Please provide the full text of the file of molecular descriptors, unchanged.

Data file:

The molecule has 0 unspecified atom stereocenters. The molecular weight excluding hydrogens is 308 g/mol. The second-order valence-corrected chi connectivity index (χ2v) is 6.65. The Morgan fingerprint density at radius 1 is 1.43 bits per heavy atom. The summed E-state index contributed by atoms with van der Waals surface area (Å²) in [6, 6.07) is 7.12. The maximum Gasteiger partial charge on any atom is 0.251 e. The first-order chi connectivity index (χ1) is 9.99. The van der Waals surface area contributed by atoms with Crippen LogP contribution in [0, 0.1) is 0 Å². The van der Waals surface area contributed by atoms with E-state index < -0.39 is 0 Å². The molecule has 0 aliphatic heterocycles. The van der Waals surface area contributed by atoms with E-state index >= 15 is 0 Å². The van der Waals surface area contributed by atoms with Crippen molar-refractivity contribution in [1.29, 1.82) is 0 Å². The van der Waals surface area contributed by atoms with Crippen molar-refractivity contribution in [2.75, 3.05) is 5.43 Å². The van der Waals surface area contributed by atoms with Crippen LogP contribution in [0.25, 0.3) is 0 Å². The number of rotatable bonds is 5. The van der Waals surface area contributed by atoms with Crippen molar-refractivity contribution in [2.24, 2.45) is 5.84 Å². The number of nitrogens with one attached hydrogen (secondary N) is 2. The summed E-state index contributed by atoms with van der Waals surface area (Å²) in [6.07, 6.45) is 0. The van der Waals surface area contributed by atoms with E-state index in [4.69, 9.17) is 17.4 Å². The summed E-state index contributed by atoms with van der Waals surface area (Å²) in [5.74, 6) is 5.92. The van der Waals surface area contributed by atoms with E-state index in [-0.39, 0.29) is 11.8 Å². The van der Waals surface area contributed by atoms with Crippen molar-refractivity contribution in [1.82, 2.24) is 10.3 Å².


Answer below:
The molecule has 0 unspecified atom stereocenters. The molecular weight excluding hydrogens is 308 g/mol. The second-order valence-corrected chi connectivity index (χ2v) is 6.65. The Morgan fingerprint density at radius 1 is 1.43 bits per heavy atom. The summed E-state index contributed by atoms with van der Waals surface area (Å²) in [6, 6.07) is 7.12. The maximum Gasteiger partial charge on any atom is 0.251 e. The first-order chi connectivity index (χ1) is 9.99. The van der Waals surface area contributed by atoms with Crippen LogP contribution in [0, 0.1) is 0 Å². The van der Waals surface area contributed by atoms with E-state index < -0.39 is 0 Å². The molecule has 0 aliphatic heterocycles. The van der Waals surface area contributed by atoms with E-state index >= 15 is 0 Å². The van der Waals surface area contributed by atoms with Crippen molar-refractivity contribution in [1.29, 1.82) is 0 Å². The van der Waals surface area contributed by atoms with Crippen molar-refractivity contribution in [2.75, 3.05) is 5.43 Å². The van der Waals surface area contributed by atoms with Crippen LogP contribution in [0.25, 0.3) is 0 Å². The number of rotatable bonds is 5. The van der Waals surface area contributed by atoms with Crippen molar-refractivity contribution in [2.24, 2.45) is 5.84 Å². The number of nitrogens with one attached hydrogen (secondary N) is 2. The summed E-state index contributed by atoms with van der Waals surface area (Å²) in [6.07, 6.45) is 0. The van der Waals surface area contributed by atoms with E-state index in [4.69, 9.17) is 17.4 Å². The summed E-state index contributed by atoms with van der Waals surface area (Å²) in [5.74, 6) is 5.92. The van der Waals surface area contributed by atoms with E-state index in [-0.39, 0.29) is 11.8 Å². The van der Waals surface area contributed by atoms with Crippen molar-refractivity contribution in [1.82, 2.24) is 10.3 Å².